The procedure, as described to me, was having a CT scan first to look at his lungs. This is to identify any potentially damaged areas (hopefully none) and just to have a good idea of what his lungs look like.
The bronchoscopy was next. This is where the doctor inserts a small camera on the end of a flexible tube down his throat, into his lungs. They looked at the airways to see if there were any signs of inflammation, the colour and quantity of any lung secretions, and to see if the airway stayed open while he breathed instead of flopping closed. They also squirted a small amount of saline into each lung and sucked it back up, taking mucus with it. This will be tested for various germs in the lab. The doctor also did tracheal brushings, which is scraping a few cells off the trachea to be tested for signs of inflammation.

I went back into the waiting room to join Phil and Felix, and that's when we spoke to a researcher about the clinical trials we are participating in (that's for another post).
We took Felix to the hospital Cafe and gave him some breakfast, and then we were told that Victor was all done and in recovery. I went back upstairs to wait for him while Felix finished breakfast. Phil then took him to play in the 'Megazone', the playground on Level 7.

I went in to see Victor, looking very small on a big hospital bed. He was just in a nappy, his little hospital gown had been taken off at some point, and he was wearing a peach-coloured beanie. He had an IV line placed in his hand and a monitor on his toe, measuring his heart rate. He was beginning to wake up and was seemingly disoriented and very unsettled. I picked him up but he was still very upset. I asked if I could feed him, but the nurses had just called for the Ward staff to come and get us and they didn't want me to start the feed only to be interrupted. Personally, I think that would have been worth the risk as he just became more and more upset. Not even his salt supplement helped (it usually settles him) and of course, his dummy was in the car! The Ward staff arrived and we were handed over to them and went up to the Same Day Procedure Unit.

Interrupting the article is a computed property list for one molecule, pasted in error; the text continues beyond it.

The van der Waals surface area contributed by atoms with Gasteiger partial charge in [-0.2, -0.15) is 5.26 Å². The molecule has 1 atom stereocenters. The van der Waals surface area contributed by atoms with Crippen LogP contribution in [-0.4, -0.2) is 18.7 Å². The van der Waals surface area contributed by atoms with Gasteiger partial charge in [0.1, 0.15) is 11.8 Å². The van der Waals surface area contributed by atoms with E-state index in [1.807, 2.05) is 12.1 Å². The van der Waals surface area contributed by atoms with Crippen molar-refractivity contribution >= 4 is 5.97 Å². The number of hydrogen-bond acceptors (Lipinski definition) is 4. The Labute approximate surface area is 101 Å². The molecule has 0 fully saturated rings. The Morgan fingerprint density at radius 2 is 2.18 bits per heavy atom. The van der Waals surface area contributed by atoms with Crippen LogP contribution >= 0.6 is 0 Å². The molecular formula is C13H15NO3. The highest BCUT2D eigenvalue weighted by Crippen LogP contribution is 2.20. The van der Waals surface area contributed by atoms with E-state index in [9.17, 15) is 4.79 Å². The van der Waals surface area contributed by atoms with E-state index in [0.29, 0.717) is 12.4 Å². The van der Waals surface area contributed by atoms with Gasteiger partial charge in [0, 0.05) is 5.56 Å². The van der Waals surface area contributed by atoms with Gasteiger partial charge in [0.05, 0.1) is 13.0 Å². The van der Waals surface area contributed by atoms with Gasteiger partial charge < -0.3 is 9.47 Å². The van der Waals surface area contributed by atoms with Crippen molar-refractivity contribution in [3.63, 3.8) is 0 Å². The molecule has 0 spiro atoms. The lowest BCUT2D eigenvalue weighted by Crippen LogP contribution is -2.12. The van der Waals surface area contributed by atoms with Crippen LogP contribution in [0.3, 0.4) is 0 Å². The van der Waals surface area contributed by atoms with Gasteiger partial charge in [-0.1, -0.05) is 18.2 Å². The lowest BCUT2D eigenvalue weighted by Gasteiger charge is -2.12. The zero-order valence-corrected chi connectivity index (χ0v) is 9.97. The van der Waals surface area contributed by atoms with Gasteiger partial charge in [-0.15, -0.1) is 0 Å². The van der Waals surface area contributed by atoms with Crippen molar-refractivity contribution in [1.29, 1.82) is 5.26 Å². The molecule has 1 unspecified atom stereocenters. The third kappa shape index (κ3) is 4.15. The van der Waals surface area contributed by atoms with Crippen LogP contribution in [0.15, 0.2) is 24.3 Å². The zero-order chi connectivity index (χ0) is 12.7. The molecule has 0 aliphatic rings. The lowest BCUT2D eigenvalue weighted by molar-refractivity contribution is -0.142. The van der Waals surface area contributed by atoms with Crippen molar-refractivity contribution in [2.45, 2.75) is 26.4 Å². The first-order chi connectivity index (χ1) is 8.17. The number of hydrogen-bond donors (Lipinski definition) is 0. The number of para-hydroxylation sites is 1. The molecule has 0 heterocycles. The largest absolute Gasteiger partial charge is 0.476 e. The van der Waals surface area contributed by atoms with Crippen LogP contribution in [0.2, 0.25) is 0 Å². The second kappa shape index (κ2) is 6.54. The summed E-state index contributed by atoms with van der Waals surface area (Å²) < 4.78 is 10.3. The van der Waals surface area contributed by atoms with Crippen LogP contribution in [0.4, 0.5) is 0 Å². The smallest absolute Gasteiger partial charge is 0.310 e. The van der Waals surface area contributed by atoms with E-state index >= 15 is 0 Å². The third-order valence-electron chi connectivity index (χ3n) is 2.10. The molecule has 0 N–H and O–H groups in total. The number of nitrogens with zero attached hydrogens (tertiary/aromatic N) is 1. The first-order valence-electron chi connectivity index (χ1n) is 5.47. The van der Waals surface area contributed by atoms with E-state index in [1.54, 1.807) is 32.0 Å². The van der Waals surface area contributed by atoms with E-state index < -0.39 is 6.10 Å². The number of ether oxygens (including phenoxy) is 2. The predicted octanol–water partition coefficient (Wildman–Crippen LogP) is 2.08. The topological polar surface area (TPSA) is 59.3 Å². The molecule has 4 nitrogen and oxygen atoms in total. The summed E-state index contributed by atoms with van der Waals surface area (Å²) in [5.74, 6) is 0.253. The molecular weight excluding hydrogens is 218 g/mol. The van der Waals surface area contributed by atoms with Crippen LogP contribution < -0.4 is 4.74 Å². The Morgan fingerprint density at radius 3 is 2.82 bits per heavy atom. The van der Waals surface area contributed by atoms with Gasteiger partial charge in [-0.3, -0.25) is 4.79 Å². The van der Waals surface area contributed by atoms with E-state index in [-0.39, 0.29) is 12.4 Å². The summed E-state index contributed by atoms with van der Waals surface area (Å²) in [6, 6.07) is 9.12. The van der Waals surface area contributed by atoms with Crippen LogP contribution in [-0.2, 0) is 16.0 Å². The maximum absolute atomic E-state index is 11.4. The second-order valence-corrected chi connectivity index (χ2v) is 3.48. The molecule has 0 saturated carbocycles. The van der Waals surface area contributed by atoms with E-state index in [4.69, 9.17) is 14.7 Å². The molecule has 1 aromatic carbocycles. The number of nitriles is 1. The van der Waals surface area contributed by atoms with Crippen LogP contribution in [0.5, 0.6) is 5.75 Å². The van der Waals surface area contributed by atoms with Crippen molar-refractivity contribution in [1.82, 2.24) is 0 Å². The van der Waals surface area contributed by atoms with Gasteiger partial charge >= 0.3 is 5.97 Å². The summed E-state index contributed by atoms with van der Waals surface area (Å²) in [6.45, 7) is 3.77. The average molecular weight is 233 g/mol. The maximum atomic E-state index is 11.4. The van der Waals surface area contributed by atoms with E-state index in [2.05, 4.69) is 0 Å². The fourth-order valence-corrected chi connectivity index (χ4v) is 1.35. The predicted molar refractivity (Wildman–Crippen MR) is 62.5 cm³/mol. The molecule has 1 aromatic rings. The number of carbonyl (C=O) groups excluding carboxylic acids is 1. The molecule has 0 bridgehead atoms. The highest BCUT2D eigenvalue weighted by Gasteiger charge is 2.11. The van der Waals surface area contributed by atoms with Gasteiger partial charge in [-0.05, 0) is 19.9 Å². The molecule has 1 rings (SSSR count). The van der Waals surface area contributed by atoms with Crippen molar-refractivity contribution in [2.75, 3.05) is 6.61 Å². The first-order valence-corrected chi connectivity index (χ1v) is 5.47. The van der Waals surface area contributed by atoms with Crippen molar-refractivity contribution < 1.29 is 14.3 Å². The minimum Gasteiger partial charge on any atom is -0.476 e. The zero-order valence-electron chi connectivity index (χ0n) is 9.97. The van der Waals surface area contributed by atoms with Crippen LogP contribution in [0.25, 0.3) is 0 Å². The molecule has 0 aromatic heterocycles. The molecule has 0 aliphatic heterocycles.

I gave him a feed but he was still very unsettled and basically cried through the attempt. Phil and Felix arrived with the dummy, and I was able to rock him to sleep and finally he settled. The Ward nurses did a few obs, checking his heart rate and listening to his chest. He had a little bag in his nappy to collect a urine sample, so they took that off and took out his IV line and the heart monitor still on his toe. He also had a pretty large bandage right at the top of his thigh, almost in the groin area which was where blood was taken during the procedure. He woke up during this but was much happier and back to his usual self. We went home and had lunch, and then Victor had a very long nap. (So did I!)

He has been coughing a bit today, which we were told was a common side effect of the tracheal brushings they did as part of the bronchoscopy and should only last a day or two. He has also been a bit sleepier than usual, which is to be expected.

Me and Victor
The doctor told us that everything went really well, and we should get the results by Tuesday. He said that Victor's lungs are looking good, with no signs of inflammation, and not too many secretions at all. The airway is staying open as he breathes.

I was given Victor's little hospital bracelet and the tiny mask they used over his nose and mouth to keep as a 'souveneir'. Not really sure what I'm supposed to do with it as it holds limited appeal as a mantelpiece ornament...

Tuesday, September 18, 2012

Lung Function Testing

Today we went to Princess Margaret Hospital for Victor's lung function test. Lung function testing will become extremely important as he gets older; as the name implies, it measures how well the lungs are functioning. The testing he had done today is partially for his benefit, but it was primarily for Cystic Fibrosis research. Not much data has been collected for young babies' lung function testing so there isn't really a way for doctors to interpret the data collected, but they will go over his results with me and explain them in a few weeks' time. These clinical trials are being performed so that one day we may be able to use lung function tests on infants, instead of the more invasive CT scan and bronchoscopy (which he is having done this Friday). It will also give us a baseline to go off as he has more of these tests done in the future.

Our day really started last night. I had a rent inspection today as well, so I stayed up late making sure the house was tidy and getting everything ready for the morning so we could leave quickly. I finally got to bed at 1.30am, only to have Victor wake for a feed at 2.30am. He had to begin fasting at 5am so I set my alarm for 4.40am, gave him a last feed so he wouldn't be too hungry, and got back to bed until 7am. At some point Felix ended up in my bed too, so not a very relaxing night at all!